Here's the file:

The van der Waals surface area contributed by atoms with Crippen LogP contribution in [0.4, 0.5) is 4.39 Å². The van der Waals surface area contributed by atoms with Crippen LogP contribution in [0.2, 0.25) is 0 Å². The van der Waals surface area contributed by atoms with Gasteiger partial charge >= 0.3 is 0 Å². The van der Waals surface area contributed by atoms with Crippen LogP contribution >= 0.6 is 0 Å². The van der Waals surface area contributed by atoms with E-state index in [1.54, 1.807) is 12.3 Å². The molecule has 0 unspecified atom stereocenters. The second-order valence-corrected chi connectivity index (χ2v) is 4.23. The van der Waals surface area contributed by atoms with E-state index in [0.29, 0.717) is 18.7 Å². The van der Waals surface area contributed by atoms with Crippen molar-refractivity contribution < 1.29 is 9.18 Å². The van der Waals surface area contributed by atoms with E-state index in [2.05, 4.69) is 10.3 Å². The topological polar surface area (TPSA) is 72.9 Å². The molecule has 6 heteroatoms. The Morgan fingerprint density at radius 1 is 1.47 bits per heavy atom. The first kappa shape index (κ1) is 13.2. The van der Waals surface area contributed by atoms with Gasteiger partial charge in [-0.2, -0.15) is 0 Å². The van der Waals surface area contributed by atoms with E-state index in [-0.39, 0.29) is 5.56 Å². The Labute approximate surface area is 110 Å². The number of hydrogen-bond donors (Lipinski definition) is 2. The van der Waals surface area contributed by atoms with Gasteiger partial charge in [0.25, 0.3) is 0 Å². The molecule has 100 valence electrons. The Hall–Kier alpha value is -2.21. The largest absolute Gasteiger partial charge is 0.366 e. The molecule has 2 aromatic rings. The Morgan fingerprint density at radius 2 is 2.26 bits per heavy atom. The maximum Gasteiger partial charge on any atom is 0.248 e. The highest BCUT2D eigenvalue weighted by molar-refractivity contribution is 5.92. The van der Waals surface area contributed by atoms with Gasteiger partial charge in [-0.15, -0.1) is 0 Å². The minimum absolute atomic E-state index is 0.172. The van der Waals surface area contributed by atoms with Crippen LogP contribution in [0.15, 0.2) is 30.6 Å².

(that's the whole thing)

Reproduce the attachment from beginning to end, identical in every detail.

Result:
The van der Waals surface area contributed by atoms with Crippen LogP contribution in [0.4, 0.5) is 4.39 Å². The van der Waals surface area contributed by atoms with Crippen LogP contribution in [0.2, 0.25) is 0 Å². The van der Waals surface area contributed by atoms with Gasteiger partial charge >= 0.3 is 0 Å². The van der Waals surface area contributed by atoms with Crippen LogP contribution >= 0.6 is 0 Å². The van der Waals surface area contributed by atoms with E-state index in [1.54, 1.807) is 12.3 Å². The molecule has 0 unspecified atom stereocenters. The second-order valence-corrected chi connectivity index (χ2v) is 4.23. The van der Waals surface area contributed by atoms with E-state index in [0.29, 0.717) is 18.7 Å². The van der Waals surface area contributed by atoms with Crippen molar-refractivity contribution < 1.29 is 9.18 Å². The van der Waals surface area contributed by atoms with E-state index in [2.05, 4.69) is 10.3 Å². The topological polar surface area (TPSA) is 72.9 Å². The molecule has 6 heteroatoms. The Morgan fingerprint density at radius 1 is 1.47 bits per heavy atom. The first kappa shape index (κ1) is 13.2. The van der Waals surface area contributed by atoms with Gasteiger partial charge in [-0.2, -0.15) is 0 Å². The van der Waals surface area contributed by atoms with E-state index in [-0.39, 0.29) is 5.56 Å². The Labute approximate surface area is 110 Å². The number of hydrogen-bond donors (Lipinski definition) is 2. The van der Waals surface area contributed by atoms with Gasteiger partial charge in [0.25, 0.3) is 0 Å². The molecule has 100 valence electrons. The Hall–Kier alpha value is -2.21. The largest absolute Gasteiger partial charge is 0.366 e. The molecule has 2 aromatic rings. The Morgan fingerprint density at radius 2 is 2.26 bits per heavy atom. The maximum Gasteiger partial charge on any atom is 0.248 e. The highest BCUT2D eigenvalue weighted by molar-refractivity contribution is 5.92. The van der Waals surface area contributed by atoms with Gasteiger partial charge in [-0.15, -0.1) is 0 Å². The minimum absolute atomic E-state index is 0.172. The van der Waals surface area contributed by atoms with Crippen LogP contribution in [0.15, 0.2) is 30.6 Å².